Baytril Not Working

Discussion in 'Peafowl' started by Shepicca, Jul 22, 2010.

  1. Shepicca

    Shepicca Chillin' With My Peeps

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    Just dosed the Pied peacock for the 4th evening with Baytril and I have to say he doesn't sound any better:( His eyes and nose are still clear but his breathing is still raspy and fluidy. He sounds like a blocked sink.
    I thought the Baytril was supposed to be the best stuff out there and that there should be a marked difference by now. Should I keep going with it, for how long?
    When we first got him (a week ago Wednesday) we gave him 0.2cc ivomec down his throat as a dewormer so I think that should have taken care of any gape worms or other types of worms.
    Not sure where to go from here

    Irene
     
  2. Steve_of_sandspoultry

    Steve_of_sandspoultry Overrun With Chickens

    Did you try Tylan? Sometimes they have it so bad it's hard to get rid of. A couple years ago a friend of mine had a bird like that, he treated and treated and kept uping the dosage. He said i'm going to cure it or kill it. he finally cured it, then it came back, treated again. It took a couple go arounds before he finally got it. Last I saw him he still had it and was doing fine.


    Steve
     
  3. FourPawz

    FourPawz Chillin' With My Peeps

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    Quote:Follow your veterinarian's suggestion on how long to use the Baytril. You are correct, this is one of the last hope antibiotics. You absolutely need to finish the course of medicine unless your vet says otherwise, because to stop too early makes bacteria resistant to the drug. Research cannot keep up with the rate of antibiotic resistance that is neutralizing almost all existing antibiotics. Ask your vet, your professional, on what to do as far as treating this bird.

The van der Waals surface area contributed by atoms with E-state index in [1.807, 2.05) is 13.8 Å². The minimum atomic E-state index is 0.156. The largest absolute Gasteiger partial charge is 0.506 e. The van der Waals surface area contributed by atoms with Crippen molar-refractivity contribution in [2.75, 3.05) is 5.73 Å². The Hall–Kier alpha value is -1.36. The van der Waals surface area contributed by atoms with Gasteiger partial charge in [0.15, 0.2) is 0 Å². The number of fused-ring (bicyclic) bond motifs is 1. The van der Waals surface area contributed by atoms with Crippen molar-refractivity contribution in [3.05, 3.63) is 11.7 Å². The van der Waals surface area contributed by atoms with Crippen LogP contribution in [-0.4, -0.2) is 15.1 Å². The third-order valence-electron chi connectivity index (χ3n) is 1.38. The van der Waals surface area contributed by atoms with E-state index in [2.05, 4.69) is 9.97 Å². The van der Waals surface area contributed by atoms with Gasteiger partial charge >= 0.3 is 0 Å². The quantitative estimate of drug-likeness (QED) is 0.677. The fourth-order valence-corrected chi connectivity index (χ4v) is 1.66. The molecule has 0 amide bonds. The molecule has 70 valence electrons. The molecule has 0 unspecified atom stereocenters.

Failure to use antibiotics responsibly and safely could cost lives, both animal and human, down the road.
     
  4. Shepicca

    Shepicca Chillin' With My Peeps

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    I just talked to an old bird friend and his thoughts were that if the tetracycline, Baytril and Ivomec had made no difference to the bird he might not be sick at all. The bird hasn't got any better since he got here and he hasn't got any worse. The man is suggesting that the bird had an earlier respiratory infection that he got over but now has scarring on his lungs and will sound like this for the rest of his life.
    Thoughts?

    Irene

    Steve, no I haven't tried Tylan yet, started with Batril which was supposed to be the best antibiotic for respiratory infections.
     
  5. theoldchick

    theoldchick The Chicken Whisperer Premium Member

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    Has your veterinarian suggested a tracheal wash with a culture and sensitivity test performed to determine exactly what is going on? All these drugs mentioned will work on bacterial infections, however, if you are dealing with a fungal infection another medication will be prescribed. Scarring of the respiratory tract will cause raspy noises. Make sure the patient is kept in a dust free environment. Cases like these are challenging and are a learning experience for all involved.